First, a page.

Bursting Discs

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Bursting discs are safety devices that protect systems such as pressure vessels or piping against overpressure or vacuum conditions. Bursting discs are also known as rupture discs or burst discs.


Bursting discs are composed of a thin membrane which is designed to rupture at a predetermined differential pressure and temperature. Bursting discs provide instantaneous pressure relief and act more quickly than pressure relieving valves - within milliseconds the disc bursts to change from fully closed to fully open. Bursting discs are leak-tight until they burst, while pressure relieving valves can leak during operation.


The disadvantage of bursting discs is they must be replaced once the disc has burst. Bursting discs cannot reseal, so they continue to relieve until the downstream pressure equals the system pressure. 


Bursting discs can be used as the primary pressure relieving device or as a secondary pressure relieving device when used as a back-up to pressure relieving valves. The purpose of a secondary relieving device is to provide additional protection for an event that would exceed the capacity of the primary relieving device. 


Discs are typically made from stainless steel, however they can be manufactured from aluminium, nickel, hastelloy, inconel, monel or other more exotic materials.


Disc Types:


There are three main types of bursting discs:

Forward acting discs – also known as conventional or concave bursting discs. The dome of a forward acting disc faces away from the pressure or flow. Bursting is due to exceeding the tensile strength of the disc material. Forward acting bursting discs have historically been the conventional bursting disc solution  
Reverse acting discs – also known as convex bursting discs. The dome of a reverse acting disc faces toward the pressure or flow. Bursting is due to exceeding the bending, buckling or shear stress of the disc material. Reverse acting discs allow operating pressures much closer to the predetermined burst pressure (this ratio is known as the operating ratio). As such, industry is increasingly switching to reverse acting discs for many applications.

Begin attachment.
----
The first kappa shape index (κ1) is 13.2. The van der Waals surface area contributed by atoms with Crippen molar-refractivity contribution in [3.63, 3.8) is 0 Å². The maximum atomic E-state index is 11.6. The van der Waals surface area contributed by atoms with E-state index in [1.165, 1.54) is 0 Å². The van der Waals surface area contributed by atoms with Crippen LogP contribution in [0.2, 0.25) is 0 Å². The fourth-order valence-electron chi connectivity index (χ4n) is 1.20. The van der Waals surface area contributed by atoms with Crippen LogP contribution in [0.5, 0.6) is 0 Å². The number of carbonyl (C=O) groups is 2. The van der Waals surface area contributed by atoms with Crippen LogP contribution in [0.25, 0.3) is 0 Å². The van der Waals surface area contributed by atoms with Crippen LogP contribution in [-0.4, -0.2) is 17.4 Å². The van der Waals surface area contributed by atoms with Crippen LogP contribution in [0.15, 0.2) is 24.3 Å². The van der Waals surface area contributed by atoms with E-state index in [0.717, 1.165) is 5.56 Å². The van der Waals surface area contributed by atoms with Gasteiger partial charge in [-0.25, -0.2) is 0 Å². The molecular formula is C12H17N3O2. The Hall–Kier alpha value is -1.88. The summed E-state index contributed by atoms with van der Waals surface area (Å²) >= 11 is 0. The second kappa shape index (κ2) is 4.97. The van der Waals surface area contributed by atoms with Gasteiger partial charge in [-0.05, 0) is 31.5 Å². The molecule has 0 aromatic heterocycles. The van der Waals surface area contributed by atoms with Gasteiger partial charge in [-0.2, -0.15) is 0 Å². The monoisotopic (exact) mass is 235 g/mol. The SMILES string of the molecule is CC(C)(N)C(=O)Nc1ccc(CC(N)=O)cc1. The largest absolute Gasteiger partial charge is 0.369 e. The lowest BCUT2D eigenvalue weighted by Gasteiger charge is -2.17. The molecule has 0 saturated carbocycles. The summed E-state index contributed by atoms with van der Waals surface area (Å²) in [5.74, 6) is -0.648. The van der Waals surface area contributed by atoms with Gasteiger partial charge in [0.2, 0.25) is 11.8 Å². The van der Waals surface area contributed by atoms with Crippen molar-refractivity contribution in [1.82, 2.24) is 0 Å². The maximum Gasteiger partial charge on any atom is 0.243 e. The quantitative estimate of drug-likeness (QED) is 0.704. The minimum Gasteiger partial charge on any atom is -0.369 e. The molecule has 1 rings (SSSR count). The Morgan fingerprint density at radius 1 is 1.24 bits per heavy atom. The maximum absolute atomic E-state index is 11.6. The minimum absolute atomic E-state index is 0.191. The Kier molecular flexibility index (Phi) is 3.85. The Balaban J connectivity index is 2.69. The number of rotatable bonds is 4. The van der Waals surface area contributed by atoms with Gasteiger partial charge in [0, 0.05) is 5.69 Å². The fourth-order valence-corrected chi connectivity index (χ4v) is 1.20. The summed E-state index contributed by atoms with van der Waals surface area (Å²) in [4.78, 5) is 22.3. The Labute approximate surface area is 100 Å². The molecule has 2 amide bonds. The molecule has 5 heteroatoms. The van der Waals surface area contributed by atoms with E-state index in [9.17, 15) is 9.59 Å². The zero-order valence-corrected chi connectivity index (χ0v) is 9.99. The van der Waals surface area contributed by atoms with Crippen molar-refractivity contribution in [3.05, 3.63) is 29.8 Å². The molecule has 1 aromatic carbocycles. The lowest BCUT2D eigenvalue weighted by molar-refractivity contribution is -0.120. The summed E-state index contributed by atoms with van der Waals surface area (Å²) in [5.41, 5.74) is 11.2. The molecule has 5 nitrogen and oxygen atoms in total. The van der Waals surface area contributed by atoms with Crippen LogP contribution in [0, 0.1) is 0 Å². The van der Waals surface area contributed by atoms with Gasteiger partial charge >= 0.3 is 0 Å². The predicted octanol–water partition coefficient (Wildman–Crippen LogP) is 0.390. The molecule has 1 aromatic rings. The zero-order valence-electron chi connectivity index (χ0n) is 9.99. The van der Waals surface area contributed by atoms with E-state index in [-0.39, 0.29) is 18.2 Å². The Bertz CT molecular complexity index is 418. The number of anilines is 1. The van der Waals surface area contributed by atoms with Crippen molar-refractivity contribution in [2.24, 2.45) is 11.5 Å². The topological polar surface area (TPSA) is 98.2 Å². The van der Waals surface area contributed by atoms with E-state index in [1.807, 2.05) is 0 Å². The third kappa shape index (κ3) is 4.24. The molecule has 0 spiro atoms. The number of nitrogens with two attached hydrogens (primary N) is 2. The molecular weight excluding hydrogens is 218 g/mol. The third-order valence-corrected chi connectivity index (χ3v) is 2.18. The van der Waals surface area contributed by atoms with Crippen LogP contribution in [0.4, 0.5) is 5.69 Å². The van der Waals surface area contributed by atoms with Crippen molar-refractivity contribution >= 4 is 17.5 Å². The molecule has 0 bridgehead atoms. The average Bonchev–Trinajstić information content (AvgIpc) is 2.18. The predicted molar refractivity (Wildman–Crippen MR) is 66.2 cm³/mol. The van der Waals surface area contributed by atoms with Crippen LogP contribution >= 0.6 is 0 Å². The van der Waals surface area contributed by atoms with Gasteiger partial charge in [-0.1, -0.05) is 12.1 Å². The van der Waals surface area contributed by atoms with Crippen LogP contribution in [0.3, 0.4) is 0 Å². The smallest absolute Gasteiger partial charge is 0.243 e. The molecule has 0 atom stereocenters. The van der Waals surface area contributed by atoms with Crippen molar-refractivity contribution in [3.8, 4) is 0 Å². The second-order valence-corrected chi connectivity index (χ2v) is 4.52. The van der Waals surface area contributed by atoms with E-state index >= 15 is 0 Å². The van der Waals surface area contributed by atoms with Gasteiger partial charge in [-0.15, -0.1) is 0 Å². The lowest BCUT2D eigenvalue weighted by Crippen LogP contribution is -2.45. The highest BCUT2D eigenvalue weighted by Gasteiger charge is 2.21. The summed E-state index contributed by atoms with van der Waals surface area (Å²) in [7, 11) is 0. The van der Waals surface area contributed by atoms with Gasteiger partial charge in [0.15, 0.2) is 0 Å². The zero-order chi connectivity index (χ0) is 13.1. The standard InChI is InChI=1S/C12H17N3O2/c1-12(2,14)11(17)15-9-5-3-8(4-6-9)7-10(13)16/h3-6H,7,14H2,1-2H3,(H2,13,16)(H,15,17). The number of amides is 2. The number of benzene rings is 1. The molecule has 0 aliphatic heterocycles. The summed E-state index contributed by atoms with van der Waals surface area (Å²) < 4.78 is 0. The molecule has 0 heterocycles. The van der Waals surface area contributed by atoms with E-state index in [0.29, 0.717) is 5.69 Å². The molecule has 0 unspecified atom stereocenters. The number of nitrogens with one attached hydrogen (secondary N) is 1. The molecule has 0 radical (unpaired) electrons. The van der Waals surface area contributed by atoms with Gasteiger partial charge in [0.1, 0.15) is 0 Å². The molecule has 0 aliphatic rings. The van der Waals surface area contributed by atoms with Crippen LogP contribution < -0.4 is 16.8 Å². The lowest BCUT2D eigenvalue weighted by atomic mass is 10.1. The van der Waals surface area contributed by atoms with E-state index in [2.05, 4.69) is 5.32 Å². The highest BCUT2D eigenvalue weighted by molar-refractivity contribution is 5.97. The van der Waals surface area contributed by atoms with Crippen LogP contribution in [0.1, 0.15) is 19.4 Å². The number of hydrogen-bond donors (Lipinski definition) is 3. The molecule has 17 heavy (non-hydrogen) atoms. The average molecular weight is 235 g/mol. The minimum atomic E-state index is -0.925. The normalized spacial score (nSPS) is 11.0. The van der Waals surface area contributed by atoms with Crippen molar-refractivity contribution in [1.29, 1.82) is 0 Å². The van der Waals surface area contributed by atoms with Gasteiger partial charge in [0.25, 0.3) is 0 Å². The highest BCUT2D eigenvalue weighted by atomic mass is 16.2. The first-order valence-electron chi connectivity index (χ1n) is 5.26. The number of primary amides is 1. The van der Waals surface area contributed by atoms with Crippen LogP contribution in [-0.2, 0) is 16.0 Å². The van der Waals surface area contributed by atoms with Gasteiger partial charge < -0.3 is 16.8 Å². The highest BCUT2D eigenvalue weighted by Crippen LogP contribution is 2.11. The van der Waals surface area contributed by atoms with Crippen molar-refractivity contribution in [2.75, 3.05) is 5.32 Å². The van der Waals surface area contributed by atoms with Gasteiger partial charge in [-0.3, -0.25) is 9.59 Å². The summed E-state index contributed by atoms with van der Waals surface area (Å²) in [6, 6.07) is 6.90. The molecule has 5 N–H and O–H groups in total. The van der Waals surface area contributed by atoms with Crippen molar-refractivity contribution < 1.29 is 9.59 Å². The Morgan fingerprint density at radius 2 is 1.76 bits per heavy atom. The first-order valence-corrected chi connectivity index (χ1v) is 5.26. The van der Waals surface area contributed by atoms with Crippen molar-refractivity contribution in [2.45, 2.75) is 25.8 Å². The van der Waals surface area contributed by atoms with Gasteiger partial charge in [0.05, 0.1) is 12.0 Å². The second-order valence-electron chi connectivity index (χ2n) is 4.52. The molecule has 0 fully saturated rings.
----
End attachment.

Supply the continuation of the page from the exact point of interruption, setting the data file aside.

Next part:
Flat bursting discs are the original bursting disc design. They do not allow for a very high operating ratio and do not offer good control over the burst pressure. Flat burst discs are often manufactured from graphite and are often low cost  


Holders:


 

Bursting discs are typically installed in a holder.  The holder accurately positions the disc and ensures that the disc bursts at the predetermined bursting pressure and temperature.  The holder also protects the dome of the bursting disc during installation.  The holder is sufficiently deep, so that the bursting disc dome does not protrude beyond the bursting disc holder

 

Sensors:


 

 

Industry increasingly requires remote indication of a burst disc event.  There are a range of sensor technologies available to provide remote indication. The first sensors used were membranes with electrical wires positioned in-line downstream of the disc.  The bursting of a disc destroys the membrane, breaks the electrical circuit which indicates a bursting disc event.  These sensors Mare fragile and can suffer from reliability issues.  As such other mechanically robust and non-invasive sensors are now available including magnetic proximity sensors, inductive sensors, and fibre optical sensors.

 

Cebeco offers a full range of bursting disc solutions. We are happy to assist you to determine the right solution for your application. Contact us on 02 9651 4220 or sales@cebeco.com.au.